Key point 4-08. Every state has a child abuse reporting law that requires persons designated as mandatory reporters to report known or reasonably suspected incidents of child abuse. Ministers are mandatory reporters in many states. Some states exempt ministers from reporting child abuse if they learned of the abuse in the course of a conversation protected by the clergy-penitent privilege. Ministers may face criminal and civil liability for failing to report child abuse.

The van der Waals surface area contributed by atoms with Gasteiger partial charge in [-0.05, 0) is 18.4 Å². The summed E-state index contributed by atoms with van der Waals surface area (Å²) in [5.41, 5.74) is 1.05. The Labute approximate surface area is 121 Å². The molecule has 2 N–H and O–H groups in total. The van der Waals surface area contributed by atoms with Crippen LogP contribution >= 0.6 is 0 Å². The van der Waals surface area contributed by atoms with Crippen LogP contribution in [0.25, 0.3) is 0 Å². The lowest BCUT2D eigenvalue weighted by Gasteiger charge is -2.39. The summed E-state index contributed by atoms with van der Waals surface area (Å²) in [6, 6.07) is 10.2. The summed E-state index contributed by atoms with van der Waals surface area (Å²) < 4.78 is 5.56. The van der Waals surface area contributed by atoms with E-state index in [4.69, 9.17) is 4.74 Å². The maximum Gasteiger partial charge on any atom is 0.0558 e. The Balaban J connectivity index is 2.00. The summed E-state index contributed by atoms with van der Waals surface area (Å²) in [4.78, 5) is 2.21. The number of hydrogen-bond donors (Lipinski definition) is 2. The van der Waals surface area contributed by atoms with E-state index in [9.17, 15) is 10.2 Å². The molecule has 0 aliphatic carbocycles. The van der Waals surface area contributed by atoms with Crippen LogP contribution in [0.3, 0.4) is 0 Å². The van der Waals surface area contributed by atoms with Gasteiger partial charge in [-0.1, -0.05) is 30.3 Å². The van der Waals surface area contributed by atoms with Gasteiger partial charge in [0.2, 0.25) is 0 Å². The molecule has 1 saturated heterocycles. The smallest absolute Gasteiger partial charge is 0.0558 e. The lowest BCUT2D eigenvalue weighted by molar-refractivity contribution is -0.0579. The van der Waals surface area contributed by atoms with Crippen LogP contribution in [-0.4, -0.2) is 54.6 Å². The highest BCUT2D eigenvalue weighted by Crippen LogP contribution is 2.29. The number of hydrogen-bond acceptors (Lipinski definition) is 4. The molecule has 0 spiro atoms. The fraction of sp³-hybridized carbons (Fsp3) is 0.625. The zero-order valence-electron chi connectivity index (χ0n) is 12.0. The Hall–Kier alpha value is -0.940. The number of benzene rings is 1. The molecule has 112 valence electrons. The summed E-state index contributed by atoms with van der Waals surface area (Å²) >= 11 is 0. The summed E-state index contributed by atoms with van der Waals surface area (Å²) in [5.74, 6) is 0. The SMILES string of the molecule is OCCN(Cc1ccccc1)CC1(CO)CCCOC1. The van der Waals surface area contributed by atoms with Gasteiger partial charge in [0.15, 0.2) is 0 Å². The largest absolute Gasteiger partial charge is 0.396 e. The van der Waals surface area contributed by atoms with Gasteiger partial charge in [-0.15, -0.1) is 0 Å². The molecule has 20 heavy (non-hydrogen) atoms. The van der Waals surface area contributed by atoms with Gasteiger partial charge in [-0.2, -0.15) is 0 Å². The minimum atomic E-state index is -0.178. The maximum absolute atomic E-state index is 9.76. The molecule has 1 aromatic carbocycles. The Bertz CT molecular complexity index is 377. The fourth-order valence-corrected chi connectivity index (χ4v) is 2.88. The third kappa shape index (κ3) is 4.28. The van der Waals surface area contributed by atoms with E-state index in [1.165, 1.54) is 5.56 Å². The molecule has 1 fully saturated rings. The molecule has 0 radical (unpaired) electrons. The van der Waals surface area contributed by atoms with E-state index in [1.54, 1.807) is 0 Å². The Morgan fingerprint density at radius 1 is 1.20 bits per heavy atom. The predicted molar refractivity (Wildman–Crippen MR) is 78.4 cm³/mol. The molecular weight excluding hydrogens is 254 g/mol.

A federal appeals court ruled that a church school could be liable on the basis of negligence for a coach’s sexual relationship with a minor student as a result of its failure to comply with a state child abuse reporting law if it had reasonable cause to suspect that child sexual abuse was occurring. An adult male (the “coach”) was employed as the girls’ basketball coach at a Christian secondary school from 2008 until 2010. While he was the school’s basketball coach, he sent over 3,200 text messages over a three-month period to a 17-year-old student (the “victim”) who was a member of the girls’ basketball team. The victim informed the school principal later in 2009 that she had received inappropriate texts from the coach. By that point, she had deleted all of the text messages from her phone, but she provided the principal with descriptions of some of the text messages, some of which were sexually explicit. In some, the coach stated that he loved her, did not want her to be with her boyfriend, and wanted to marry her. In addition, the victim suggested to the principal that he speak with another student about similar conduct.